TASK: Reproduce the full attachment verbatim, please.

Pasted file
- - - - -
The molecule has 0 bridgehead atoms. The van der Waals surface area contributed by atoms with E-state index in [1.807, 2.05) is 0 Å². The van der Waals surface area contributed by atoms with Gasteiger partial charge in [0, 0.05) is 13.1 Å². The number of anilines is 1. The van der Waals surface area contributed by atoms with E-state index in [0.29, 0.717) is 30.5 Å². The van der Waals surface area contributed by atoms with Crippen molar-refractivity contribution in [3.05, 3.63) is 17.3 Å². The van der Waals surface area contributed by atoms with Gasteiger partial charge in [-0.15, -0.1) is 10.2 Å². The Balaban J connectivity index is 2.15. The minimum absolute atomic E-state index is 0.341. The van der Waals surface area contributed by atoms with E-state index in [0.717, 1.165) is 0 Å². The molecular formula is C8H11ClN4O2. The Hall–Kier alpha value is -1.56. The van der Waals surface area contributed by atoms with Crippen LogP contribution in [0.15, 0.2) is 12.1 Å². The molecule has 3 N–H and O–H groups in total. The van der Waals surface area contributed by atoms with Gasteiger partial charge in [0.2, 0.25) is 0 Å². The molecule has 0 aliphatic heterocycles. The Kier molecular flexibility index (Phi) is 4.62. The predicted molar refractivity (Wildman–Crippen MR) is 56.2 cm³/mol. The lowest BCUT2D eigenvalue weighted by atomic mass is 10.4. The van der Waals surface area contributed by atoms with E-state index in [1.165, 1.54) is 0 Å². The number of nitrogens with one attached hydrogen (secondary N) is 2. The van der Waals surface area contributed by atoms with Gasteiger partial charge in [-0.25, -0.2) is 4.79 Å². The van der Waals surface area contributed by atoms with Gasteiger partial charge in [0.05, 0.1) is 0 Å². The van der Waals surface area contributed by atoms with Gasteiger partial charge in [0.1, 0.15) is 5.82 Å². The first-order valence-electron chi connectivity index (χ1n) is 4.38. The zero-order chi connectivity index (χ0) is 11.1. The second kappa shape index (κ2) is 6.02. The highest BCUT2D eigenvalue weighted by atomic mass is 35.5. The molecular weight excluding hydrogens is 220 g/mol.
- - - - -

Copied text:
The molecule has 0 bridgehead atoms. The van der Waals surface area contributed by atoms with E-state index in [1.807, 2.05) is 0 Å². The van der Waals surface area contributed by atoms with Gasteiger partial charge in [0, 0.05) is 13.1 Å². The number of anilines is 1. The van der Waals surface area contributed by atoms with E-state index in [0.29, 0.717) is 30.5 Å². The van der Waals surface area contributed by atoms with Crippen molar-refractivity contribution in [3.05, 3.63) is 17.3 Å². The van der Waals surface area contributed by atoms with Gasteiger partial charge in [-0.15, -0.1) is 10.2 Å². The Balaban J connectivity index is 2.15. The minimum absolute atomic E-state index is 0.341. The van der Waals surface area contributed by atoms with E-state index in [0.717, 1.165) is 0 Å². The molecular formula is C8H11ClN4O2. The Hall–Kier alpha value is -1.56. The van der Waals surface area contributed by atoms with Crippen LogP contribution in [0.15, 0.2) is 12.1 Å². The molecule has 3 N–H and O–H groups in total. The van der Waals surface area contributed by atoms with Gasteiger partial charge in [0.2, 0.25) is 0 Å². The molecule has 0 aliphatic heterocycles. The Kier molecular flexibility index (Phi) is 4.62. The predicted molar refractivity (Wildman–Crippen MR) is 56.2 cm³/mol. The lowest BCUT2D eigenvalue weighted by atomic mass is 10.4. The van der Waals surface area contributed by atoms with E-state index in [1.165, 1.54) is 0 Å². The number of nitrogens with one attached hydrogen (secondary N) is 2. The van der Waals surface area contributed by atoms with Gasteiger partial charge in [-0.25, -0.2) is 4.79 Å². The van der Waals surface area contributed by atoms with Gasteiger partial charge in [0.05, 0.1) is 0 Å². The van der Waals surface area contributed by atoms with Gasteiger partial charge in [0.1, 0.15) is 5.82 Å². The first-order valence-electron chi connectivity index (χ1n) is 4.38. The zero-order chi connectivity index (χ0) is 11.1. The second kappa shape index (κ2) is 6.02. The highest BCUT2D eigenvalue weighted by atomic mass is 35.5. The molecular weight excluding hydrogens is 220 g/mol.